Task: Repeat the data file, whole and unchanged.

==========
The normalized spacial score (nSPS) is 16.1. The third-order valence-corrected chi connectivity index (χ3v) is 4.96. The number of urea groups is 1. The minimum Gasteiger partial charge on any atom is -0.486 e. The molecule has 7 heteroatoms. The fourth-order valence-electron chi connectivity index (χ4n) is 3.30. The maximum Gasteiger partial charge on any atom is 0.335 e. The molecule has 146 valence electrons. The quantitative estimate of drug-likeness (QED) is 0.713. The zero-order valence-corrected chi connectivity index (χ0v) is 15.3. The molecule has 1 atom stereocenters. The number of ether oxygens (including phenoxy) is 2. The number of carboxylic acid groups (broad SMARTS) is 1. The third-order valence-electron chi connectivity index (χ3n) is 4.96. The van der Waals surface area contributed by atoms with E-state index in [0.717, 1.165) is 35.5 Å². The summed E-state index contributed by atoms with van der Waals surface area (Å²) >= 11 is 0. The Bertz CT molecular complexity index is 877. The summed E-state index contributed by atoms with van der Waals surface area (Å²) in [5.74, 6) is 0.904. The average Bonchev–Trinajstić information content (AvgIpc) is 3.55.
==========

The normalized spacial score (nSPS) is 16.1. The third-order valence-corrected chi connectivity index (χ3v) is 4.96. The number of urea groups is 1. The minimum Gasteiger partial charge on any atom is -0.486 e. The molecule has 7 heteroatoms. The fourth-order valence-electron chi connectivity index (χ4n) is 3.30. The maximum Gasteiger partial charge on any atom is 0.335 e. The molecule has 146 valence electrons. The quantitative estimate of drug-likeness (QED) is 0.713. The zero-order valence-corrected chi connectivity index (χ0v) is 15.3. The molecule has 1 atom stereocenters. The number of ether oxygens (including phenoxy) is 2. The number of carboxylic acid groups (broad SMARTS) is 1. The third-order valence-electron chi connectivity index (χ3n) is 4.96. The van der Waals surface area contributed by atoms with E-state index in [0.717, 1.165) is 35.5 Å². The summed E-state index contributed by atoms with van der Waals surface area (Å²) >= 11 is 0. The Bertz CT molecular complexity index is 877. The summed E-state index contributed by atoms with van der Waals surface area (Å²) in [5.74, 6) is 0.904. The average Bonchev–Trinajstić information content (AvgIpc) is 3.55.